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Crochet Tip: Get Even Rows Without Counting



I'm going to assume when people learn how to crochet, they learn by chaining then making rows to create a blanket or dish cloth or some sort of retangular shape. When I first learned how to crochet, I made a blanket (that I never finished).  I was a pro at increasing by accident and it made my blanket look uneven and wonky. Not only was I 8 years old, but when you start crocheting it's difficult to see or even count the stitches because you just don't know what you're looking for.


My blanket looked a little like this picture, except is was bigger and made with baby pink and green/red ombre yarn. It was as hideous as it sounds. HA! But in my own defense, I was a kid.

So one way to get even rows is to go back and count the stitches, but if you're a beginner and are unsure of what you're even counting - this tip is for you.

Even if you're not a beginner, this may be a useful tip when making larger projects. I just started making a blanket in rows that is 200+ stitches across and I'm using this tip just so I'm sure I don't accidentally mess up along the way and have to take anything out.

So what's this tip? How can I get even rows and make sure I have the same amount of stitches in each row without counting?

Two words: STITCH MARKERS!

And you don't even have to go out and purchase stitch markers if you don't want to. You can use bobby pins, safety pins, or even small pieces of yarn in a different color.

Basically, you want to place a stitch marker in the first stitch in every row you start.


Once you have your chain and your first stitch of the row, place your stitch marker in that first stitch. You can do this right away with your hook still in place, but if you are using a piece of yarn you will want to do another stitch then use your hook to place your piece of yarn in that first stitch.

Continue to make your stitches down the chain. It's easy to see where the last stitch will be in the chain. Turn your work, chain up (however many you need for the stitch you are using) and make your first stitch.


Place you stitch marker in the first stitch as explained above. Continue to make your stitches along the row.


When you get to the end of the row, your first stitch marker will tell you where your last stitch will go! You don't have to second guess if it is the last stitch.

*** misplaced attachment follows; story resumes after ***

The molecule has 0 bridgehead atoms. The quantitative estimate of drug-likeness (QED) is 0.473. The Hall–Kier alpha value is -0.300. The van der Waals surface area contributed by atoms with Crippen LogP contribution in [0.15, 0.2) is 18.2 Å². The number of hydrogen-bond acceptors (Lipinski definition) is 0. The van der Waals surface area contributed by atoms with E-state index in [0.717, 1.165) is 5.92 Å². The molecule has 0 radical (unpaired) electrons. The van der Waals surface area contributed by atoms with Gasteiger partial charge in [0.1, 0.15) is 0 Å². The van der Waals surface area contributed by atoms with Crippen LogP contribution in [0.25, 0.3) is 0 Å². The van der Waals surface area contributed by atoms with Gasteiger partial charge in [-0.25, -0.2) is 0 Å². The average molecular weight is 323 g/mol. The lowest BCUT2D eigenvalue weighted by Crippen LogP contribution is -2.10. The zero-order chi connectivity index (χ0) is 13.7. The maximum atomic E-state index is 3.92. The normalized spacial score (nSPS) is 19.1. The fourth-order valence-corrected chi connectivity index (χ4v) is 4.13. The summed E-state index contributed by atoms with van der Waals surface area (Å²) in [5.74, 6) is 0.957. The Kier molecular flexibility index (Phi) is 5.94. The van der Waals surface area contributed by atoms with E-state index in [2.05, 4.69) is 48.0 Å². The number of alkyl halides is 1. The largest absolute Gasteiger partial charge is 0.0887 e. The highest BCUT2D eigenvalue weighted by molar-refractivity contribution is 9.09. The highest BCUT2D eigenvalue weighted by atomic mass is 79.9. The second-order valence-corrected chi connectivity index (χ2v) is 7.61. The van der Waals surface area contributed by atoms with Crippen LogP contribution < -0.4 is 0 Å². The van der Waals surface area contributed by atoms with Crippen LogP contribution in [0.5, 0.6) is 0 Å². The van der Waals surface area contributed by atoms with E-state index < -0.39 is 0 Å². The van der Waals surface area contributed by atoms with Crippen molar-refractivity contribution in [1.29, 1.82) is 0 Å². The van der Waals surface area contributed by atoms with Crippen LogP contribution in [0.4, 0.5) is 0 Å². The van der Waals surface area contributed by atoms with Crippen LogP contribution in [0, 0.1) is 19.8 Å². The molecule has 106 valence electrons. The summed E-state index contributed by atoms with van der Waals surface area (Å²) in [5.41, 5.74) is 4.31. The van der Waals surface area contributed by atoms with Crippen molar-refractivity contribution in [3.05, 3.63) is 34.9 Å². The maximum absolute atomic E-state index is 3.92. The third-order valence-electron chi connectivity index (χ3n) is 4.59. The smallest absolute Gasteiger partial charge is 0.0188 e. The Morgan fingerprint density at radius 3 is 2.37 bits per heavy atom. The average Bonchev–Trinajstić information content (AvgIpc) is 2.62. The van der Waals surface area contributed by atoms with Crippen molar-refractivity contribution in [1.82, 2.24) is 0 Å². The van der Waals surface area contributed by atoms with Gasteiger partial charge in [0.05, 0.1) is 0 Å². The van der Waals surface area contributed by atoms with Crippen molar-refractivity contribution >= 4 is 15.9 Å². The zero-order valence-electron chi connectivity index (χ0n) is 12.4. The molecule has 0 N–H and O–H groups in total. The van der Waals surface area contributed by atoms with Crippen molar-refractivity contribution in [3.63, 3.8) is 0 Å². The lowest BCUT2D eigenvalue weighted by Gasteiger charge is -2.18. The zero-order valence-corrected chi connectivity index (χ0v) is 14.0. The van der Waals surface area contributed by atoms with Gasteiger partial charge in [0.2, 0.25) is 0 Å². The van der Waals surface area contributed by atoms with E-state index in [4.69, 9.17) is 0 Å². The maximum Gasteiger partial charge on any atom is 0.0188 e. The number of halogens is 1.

All you have to do now is keep moving the stitch marker up after each row and place it into the first stitch of each row! And ta-da! Even rows!

This may get tedious when making a small dishcloth, but it will ensure you will have even rows and takes less time than counting the stitches across! Like I said in the beginning, I'm making a blanket that is 200+ single crochets in width, so this is a life saver for me so I don't ever have to second guess where my last stitch is!

I hope this is helpful to you!

**NOTE: When working in rows, I never count the chain in the start of the row as a stitch. If you are counting your chain as a stitch, you will want to insert your stitch marker in the chain of each row. Example: If you chain up 3 in the beginning of a row and are counting it as a double crochet, you will want to insert your stitch marker at the top of that chain 3 as your first stitch.

19 comments

  1. Simple but smart. I need some cute stitch markers!

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  2. I am/was a stitch counter with 11 distractions in my household, so this will save me from making many, many more uneven blankets. Thank you!

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  3. Great idea! I am new to crocheting and recently had to pull apart a large blanket because it was so crooked. I'll try this in on my current project. Thanks!

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  4. Great idea! I am new to crocheting and recently had to pull apart a large blanket because it was so crooked. I'll try this in on my current project. Thanks!

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  5. This is a great tip!!! Thank you for sharing!